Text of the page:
Girls are not the only ones who can benefit from the human papillomavirus (HPV) vaccine. Boys also can reduce their chances of developing some cancers if they get the vaccine.
The HPV vaccine was first developed to help prevent cervical cancer in women. Researchers now know the vaccine can help prevent HPV-related cancers in men, too.
Cancers of the mouth and throat are on the rise, according to the Centers for Disease Control and Prevention (CDC). So are cases of anal cancer. People typically aren’t screened for these cancers. This makes them harder to spot. Treating these cancers can be harder because they aren’t found early. But the HPV vaccine can help prevent them.
What is HPV?
Human papillomavirus is a common sexually transmitted virus. It’s the most common sexually transmitted infection (STI) in the United States. There are more than 100 types of HPV. HPV can cause genital warts and cancers of the cervix, vagina, vulva, anus, penis, and throat.
HPV is passed from one person to another through skin-to-skin contact. Some people never realize they have it because they have no symptoms. They can still spread the infection to others.
Path to improved health
Doctors recommend vaccinating boys and girls for HPV at ages 11-12. Preteens who are vaccinated at this age will need only two rounds of the vaccine. These rounds will be spaced 6-12 months apart. If your child is already 15 years old, he will need three rounds of the vaccine. The 3 rounds will take place within a 6-month period.
It’s never too late to get the vaccine. Setting the age for the vaccine at 11-12 is intended to protect boys and girls before they’re exposed to HPV. It’s possible to get the vaccine as early as 9 years of age.
Vaccines to prevent HPV
There are currently 3 vaccines used to prevent the spread of HPV, according to vaccines.gov. All 3 vaccines are approved by the FDA to prevent HPV infections:
- Gardasil is an HPV vaccine for males and females.
- Gardasil 9 is an HPV vaccine for males and females.
- Cervarix is an HPV vaccine for females only.
All 3 vaccines prevent infection from the most common types of HPV: types 16 and 18. Gardasil also protects against HPV types 6 and 11. Gardasil 9 guards you from infection against an additional 5 HPV types: 31, 33, 45, 52, and 58.
Know these vaccines don’t provide protection from other sexually transmitted infections. Also, they don’t protect you from all HPV types. They do protect you from those types most likely to cause cancer.
The American Academy of Family Physicians (AAFP) recommends that boys and girls ages 11-12 receive HPV vaccines as part of their vaccination schedule.
When should I not give my child this vaccination?
Your child shouldn’t be vaccinated for HPV if he or she is severely allergic to any of the components of the vaccine. Your child shouldn’t get the vaccine if he or she has a severe allergy to yeast. Tell your doctor about all your child’s allergies.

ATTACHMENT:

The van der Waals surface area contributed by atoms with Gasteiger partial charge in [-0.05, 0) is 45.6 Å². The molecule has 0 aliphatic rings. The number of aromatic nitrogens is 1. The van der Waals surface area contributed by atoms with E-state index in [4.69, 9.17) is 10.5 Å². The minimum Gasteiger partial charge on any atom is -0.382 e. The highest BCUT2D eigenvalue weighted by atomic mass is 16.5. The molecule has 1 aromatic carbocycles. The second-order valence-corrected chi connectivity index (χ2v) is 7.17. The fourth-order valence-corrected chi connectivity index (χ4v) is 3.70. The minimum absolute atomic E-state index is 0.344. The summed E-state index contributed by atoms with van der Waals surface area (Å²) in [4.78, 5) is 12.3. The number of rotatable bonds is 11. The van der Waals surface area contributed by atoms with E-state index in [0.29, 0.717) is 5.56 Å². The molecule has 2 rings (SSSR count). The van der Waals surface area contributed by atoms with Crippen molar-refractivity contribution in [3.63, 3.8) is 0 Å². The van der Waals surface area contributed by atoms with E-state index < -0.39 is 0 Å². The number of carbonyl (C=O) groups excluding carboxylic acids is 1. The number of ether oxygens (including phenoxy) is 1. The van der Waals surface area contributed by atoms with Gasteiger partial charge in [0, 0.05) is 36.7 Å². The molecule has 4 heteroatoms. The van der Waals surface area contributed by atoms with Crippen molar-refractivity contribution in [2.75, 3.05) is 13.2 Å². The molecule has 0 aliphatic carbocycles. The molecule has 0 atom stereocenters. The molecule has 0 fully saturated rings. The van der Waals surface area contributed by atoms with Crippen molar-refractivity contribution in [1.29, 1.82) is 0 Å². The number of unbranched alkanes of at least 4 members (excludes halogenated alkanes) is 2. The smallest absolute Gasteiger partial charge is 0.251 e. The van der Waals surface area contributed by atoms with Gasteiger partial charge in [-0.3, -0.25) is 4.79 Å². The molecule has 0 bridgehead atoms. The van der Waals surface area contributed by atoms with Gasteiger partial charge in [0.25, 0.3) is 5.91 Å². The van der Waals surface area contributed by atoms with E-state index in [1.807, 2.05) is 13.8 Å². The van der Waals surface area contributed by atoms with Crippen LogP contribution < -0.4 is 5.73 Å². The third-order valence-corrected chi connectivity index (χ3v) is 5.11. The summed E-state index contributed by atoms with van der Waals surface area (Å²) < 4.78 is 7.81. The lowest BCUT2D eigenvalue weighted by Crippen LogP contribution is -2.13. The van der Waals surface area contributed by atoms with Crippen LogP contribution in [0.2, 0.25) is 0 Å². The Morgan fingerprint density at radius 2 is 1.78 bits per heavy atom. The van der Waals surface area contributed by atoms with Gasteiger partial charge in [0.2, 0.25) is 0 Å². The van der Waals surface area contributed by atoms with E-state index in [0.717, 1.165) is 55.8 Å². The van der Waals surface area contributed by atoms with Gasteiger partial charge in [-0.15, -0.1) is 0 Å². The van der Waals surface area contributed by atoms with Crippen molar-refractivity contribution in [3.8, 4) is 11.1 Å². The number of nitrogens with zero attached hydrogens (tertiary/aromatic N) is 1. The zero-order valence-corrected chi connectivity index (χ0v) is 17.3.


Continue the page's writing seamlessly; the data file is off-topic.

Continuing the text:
Women who are pregnant should wait to get the HPV vaccine. It’s safe for women who are breastfeeding.
If your child is sick, you should wait to vaccinate him or her. Ask your doctor if you aren’t sure.
Things to consider
Side effects from the HPV vaccine are usually mild. They will likely go away on their own. Examples of mild side effects include:
- A sore arm from the injection.
- Redness or swelling where the shot was given.
- A low-grade fever.
Also, sometimes people faint following an injection. Your doctor will have you stay seated or lying down for up to 15 minutes following the shot.
As with any medication, it’s possible to suffer more serious side effects with the HPV vaccine. There’s a very small chance that taking any vaccine can cause serious injury or death. Also, severe allergic reactions are rare but do sometimes occur.
According to the U.S. Department of Health and Human Services (HHS), the benefits of the vaccine far outweigh any risk. “Studies show that HPV vaccines are very safe and have been used in the United States and around the world for many years,” reports HHS.
Questions for your doctor
- Should my child get the HPV vaccine?
- Which HPV vaccine (Gardasil, Gardasil 9, or Cervarix) is best for my child?
- How many rounds of this vaccine will my child need?
- How long will the vaccine last before he or she needs a booster shot?
- What side effects should we expect?
- My child had the Gardasil vaccine. Should he or she now have the Gardasil 9?
- If my child is already sexually active, is it too late for the vaccine?
Copyright © American Academy of Family Physicians
This information provides a general overview and may not apply to everyone. Talk to your family doctor to find out if this information applies to you and to get more information on this subject.